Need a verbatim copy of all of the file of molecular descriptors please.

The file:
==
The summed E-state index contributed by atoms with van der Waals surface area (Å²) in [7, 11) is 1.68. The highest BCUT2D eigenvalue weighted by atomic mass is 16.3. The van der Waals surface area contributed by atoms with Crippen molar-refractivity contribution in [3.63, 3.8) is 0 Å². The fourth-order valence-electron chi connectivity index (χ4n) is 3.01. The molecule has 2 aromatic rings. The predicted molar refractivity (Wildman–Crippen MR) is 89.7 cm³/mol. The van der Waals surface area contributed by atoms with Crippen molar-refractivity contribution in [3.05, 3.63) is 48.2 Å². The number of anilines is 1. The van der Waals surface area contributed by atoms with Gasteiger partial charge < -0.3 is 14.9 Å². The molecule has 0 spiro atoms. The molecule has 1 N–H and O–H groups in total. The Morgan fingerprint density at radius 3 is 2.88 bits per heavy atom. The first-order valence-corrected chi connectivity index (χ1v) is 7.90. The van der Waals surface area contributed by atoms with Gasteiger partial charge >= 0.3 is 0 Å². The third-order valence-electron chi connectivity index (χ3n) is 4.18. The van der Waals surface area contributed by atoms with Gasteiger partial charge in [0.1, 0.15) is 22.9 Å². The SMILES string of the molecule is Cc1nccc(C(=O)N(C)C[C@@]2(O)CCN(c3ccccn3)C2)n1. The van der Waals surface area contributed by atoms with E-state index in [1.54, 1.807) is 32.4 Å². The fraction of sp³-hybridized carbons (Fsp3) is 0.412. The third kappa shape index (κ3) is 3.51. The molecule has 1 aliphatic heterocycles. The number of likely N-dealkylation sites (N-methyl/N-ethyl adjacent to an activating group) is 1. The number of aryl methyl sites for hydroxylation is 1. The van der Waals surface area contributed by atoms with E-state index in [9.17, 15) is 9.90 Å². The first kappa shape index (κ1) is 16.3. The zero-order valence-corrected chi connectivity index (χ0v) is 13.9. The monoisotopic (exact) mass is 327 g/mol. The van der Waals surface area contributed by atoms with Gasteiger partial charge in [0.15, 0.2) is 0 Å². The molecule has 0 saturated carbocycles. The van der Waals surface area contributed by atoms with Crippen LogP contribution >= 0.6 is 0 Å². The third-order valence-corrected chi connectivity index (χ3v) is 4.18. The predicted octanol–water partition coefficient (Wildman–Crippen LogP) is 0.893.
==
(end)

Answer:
The summed E-state index contributed by atoms with van der Waals surface area (Å²) in [7, 11) is 1.68. The highest BCUT2D eigenvalue weighted by atomic mass is 16.3. The van der Waals surface area contributed by atoms with Crippen molar-refractivity contribution in [3.63, 3.8) is 0 Å². The fourth-order valence-electron chi connectivity index (χ4n) is 3.01. The molecule has 2 aromatic rings. The predicted molar refractivity (Wildman–Crippen MR) is 89.7 cm³/mol. The van der Waals surface area contributed by atoms with Crippen molar-refractivity contribution in [3.05, 3.63) is 48.2 Å². The number of anilines is 1. The van der Waals surface area contributed by atoms with Gasteiger partial charge < -0.3 is 14.9 Å². The molecule has 0 spiro atoms. The molecule has 1 N–H and O–H groups in total. The Morgan fingerprint density at radius 3 is 2.88 bits per heavy atom. The first-order valence-corrected chi connectivity index (χ1v) is 7.90. The van der Waals surface area contributed by atoms with Gasteiger partial charge >= 0.3 is 0 Å². The third-order valence-electron chi connectivity index (χ3n) is 4.18. The van der Waals surface area contributed by atoms with Gasteiger partial charge in [0.1, 0.15) is 22.9 Å². The SMILES string of the molecule is Cc1nccc(C(=O)N(C)C[C@@]2(O)CCN(c3ccccn3)C2)n1. The van der Waals surface area contributed by atoms with E-state index in [1.54, 1.807) is 32.4 Å². The fraction of sp³-hybridized carbons (Fsp3) is 0.412. The third kappa shape index (κ3) is 3.51. The molecule has 1 aliphatic heterocycles. The number of likely N-dealkylation sites (N-methyl/N-ethyl adjacent to an activating group) is 1. The number of aryl methyl sites for hydroxylation is 1. The van der Waals surface area contributed by atoms with E-state index in [9.17, 15) is 9.90 Å². The first kappa shape index (κ1) is 16.3. The zero-order valence-corrected chi connectivity index (χ0v) is 13.9. The monoisotopic (exact) mass is 327 g/mol. The van der Waals surface area contributed by atoms with Gasteiger partial charge in [0.15, 0.2) is 0 Å². The molecule has 0 saturated carbocycles. The van der Waals surface area contributed by atoms with Crippen LogP contribution >= 0.6 is 0 Å². The third-order valence-corrected chi connectivity index (χ3v) is 4.18. The predicted octanol–water partition coefficient (Wildman–Crippen LogP) is 0.893.